There is a paucity of community-based epidemiological data on nonalcoholic fatty liver (NAFL) among nonaffluent populations in developing countries. Available studies are radiological and/or biochemical and lack histological assessment, limiting their strength. We conducted a prospective epidemiological study comprising a 1:3 subsample of all adult (>18 years) inhabitants of a rural administrative unit of West Bengal, India. Subjects positive for hepatitis B virus and/or hepatitis C virus infection and consuming any amount of alcohol were excluded. Diagnosis of NAFL was by dual radiological screening protocol consisting of ultrasonographic and computed tomographic examination of the liver. Transient elastographic examination and liver biopsy were performed in a subset to identify significant liver disease. The risk factors of having NAFL were analyzed. A total of 1,911 individuals were analyzed, 7% of whom were overweight and 11% of whom had abdominal obesity. The prevalence of NAFL, NAFL with elevated alanine aminotransferase, and cryptogenic cirrhosis was 8.7%, 2.3%, and 0.2%, respectively. Seventy-five percent of NAFL subjects had a body mass index (BMI) <25 kg/m(2), and 54% were neither overweight nor had abdominal obesity. The subjects with the highest risk of having NAFL were those with a BMI >25 kg/m(2) (odds ratio 4.3, 95% confidence interval 1.6-11.5). Abdominal obesity, dysglycemia (fasting plasma glucose >100 mg/dL or elevated homeostatic model assessment of insulin resistance), and higher income were the other risk factors. Even having a normal BMI (18.5-24.9 kg/m(2)) was associated with a 2-fold increased risk of NAFL versus those with a BMI <18.5 kg/m(2).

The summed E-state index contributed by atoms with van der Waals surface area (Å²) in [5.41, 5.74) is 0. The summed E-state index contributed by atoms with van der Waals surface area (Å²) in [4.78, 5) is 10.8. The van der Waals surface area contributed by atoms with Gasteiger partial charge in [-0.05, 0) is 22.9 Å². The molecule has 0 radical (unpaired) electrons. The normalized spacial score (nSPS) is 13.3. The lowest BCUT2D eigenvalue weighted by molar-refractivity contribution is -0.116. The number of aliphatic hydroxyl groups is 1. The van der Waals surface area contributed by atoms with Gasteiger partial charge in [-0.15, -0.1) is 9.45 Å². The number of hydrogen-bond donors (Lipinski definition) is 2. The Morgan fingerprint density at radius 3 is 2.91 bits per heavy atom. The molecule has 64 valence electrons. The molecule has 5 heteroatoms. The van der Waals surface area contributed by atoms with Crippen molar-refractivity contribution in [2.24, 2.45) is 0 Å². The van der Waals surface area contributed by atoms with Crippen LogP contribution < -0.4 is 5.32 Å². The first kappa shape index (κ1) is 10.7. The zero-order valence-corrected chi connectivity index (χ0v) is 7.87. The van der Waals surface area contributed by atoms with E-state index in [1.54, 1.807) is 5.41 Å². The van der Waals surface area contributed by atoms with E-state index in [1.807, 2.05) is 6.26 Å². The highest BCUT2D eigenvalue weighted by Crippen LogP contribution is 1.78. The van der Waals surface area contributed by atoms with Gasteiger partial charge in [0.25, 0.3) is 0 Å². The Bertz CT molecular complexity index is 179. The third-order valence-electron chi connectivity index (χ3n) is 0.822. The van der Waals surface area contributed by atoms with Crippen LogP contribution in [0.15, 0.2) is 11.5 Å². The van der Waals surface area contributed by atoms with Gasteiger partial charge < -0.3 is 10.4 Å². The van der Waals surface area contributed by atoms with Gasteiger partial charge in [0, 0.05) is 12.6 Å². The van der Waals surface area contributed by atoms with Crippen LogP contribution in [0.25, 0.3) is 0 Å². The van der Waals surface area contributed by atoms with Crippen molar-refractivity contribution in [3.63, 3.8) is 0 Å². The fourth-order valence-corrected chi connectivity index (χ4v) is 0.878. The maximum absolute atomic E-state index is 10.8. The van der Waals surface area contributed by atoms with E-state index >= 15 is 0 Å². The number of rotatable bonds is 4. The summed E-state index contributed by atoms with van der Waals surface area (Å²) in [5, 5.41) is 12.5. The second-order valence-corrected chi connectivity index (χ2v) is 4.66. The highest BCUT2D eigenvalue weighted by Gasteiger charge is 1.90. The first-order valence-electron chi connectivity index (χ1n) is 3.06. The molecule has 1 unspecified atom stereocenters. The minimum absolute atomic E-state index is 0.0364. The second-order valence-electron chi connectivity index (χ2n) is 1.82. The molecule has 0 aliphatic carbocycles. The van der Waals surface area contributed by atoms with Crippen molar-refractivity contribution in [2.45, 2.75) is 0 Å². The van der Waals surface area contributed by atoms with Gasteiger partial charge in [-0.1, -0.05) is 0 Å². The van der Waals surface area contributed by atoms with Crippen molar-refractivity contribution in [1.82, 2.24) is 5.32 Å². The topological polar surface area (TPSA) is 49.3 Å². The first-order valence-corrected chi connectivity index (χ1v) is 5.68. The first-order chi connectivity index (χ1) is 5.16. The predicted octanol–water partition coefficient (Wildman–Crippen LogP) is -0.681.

Conclusion: There is a significant prevalence of NAFL and potentially significant liver disease, including cryptogenic cirrhosis, in this predominantly nonobese, nonaffluent population in a developing country. NAFL will be a major determinant of future liver disease burden in countries of the developing world.